It’s just pure love. I feel like when someone joins a cult, they end up becoming kindred spirits. They’re following the same thing. They all have the same goal which is Apocalypse… So what he is attracted to is their level and their magnitude of power. I think that his plan for her in the movie is to protect him. Protect him with fog. Protect him with lightening. Blow away a missile. Blow away a plane. There is so much that she can do, and what he’s looking for is protection because he just woke up after a couple thousands and thousand years. He’s weak and he’s alone, and he’s been betrayed, you know.
She admires him. She believes in him because for so long humans have treated her like crap. He is like, “Well in my day it was different”. She’s like, “Let’s get back to there, let’s get back to that.” She’s a weather goddess, you know. She’s a level, what is she, level 4, level 5 almost? She’s almost on Magneto’s level when it comes to her power.
Olivia Munn (The Newsroom) is tasked with bringing the heavily trained, psychic-blade-wielding killer Psylocke to life… with her barely-there costume fulfilling the “sexual” side of the cult, at least in sex appeal. But the actress pointed out that each of the Horseman is lost in some way, which is a fact that Apocalypse – like any other successful cult leader – is able to sense, and exploit to his own ends.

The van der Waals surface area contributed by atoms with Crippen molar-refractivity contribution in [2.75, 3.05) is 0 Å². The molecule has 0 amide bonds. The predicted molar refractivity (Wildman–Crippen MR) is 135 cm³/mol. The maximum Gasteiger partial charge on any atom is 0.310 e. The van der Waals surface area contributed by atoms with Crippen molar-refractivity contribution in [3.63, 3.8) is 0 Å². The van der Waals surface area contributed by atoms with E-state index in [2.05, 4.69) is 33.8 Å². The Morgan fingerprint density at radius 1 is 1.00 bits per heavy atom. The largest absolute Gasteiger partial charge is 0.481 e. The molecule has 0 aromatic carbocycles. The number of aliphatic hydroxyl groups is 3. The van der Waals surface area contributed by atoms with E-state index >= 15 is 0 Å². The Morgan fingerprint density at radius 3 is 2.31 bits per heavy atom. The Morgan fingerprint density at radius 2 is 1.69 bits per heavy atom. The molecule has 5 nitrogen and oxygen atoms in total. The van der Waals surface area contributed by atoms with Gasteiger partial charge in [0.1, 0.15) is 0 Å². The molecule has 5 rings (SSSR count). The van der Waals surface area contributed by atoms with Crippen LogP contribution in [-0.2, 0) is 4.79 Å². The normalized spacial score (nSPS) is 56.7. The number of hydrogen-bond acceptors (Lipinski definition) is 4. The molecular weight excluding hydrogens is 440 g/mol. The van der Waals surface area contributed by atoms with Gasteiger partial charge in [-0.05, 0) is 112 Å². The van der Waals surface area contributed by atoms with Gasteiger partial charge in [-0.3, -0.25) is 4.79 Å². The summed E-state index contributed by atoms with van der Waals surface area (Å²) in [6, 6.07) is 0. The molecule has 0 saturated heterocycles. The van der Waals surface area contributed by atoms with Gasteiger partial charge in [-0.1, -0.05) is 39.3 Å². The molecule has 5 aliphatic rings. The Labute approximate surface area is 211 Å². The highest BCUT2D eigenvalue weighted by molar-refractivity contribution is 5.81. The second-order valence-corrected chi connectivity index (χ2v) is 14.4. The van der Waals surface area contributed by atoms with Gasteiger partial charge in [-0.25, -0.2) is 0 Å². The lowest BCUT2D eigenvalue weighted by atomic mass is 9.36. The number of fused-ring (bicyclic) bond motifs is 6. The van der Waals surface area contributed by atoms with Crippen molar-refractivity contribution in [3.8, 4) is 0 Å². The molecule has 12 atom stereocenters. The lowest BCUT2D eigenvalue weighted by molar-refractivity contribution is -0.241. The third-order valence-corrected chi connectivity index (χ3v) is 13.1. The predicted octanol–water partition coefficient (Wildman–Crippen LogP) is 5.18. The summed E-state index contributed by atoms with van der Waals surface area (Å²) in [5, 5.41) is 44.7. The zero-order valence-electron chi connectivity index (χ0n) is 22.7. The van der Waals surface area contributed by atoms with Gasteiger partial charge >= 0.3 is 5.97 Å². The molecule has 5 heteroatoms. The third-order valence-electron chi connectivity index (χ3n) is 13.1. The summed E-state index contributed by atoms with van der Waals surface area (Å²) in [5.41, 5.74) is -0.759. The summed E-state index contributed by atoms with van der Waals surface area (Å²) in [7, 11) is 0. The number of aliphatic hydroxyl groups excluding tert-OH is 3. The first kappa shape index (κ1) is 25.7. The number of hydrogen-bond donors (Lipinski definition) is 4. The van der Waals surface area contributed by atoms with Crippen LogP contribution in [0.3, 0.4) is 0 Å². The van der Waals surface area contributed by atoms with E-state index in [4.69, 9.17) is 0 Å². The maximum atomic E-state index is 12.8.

Of course, that doesn’t exactly mean that Psylocke is forced to do anything she doesn’t do willingly (unfortunately, the story of how she came to be recruited and re-costumed may not be given much screen time in the finished film). Munn explains:
That’s the amazing thing about cult leaders. They can really see when people are weak and how to prey on that and capitalize on that. You see that with Magneto and Storm and Angel and myself. We all are in a place where we’re really needing somebody to come in and say, “This is the way.”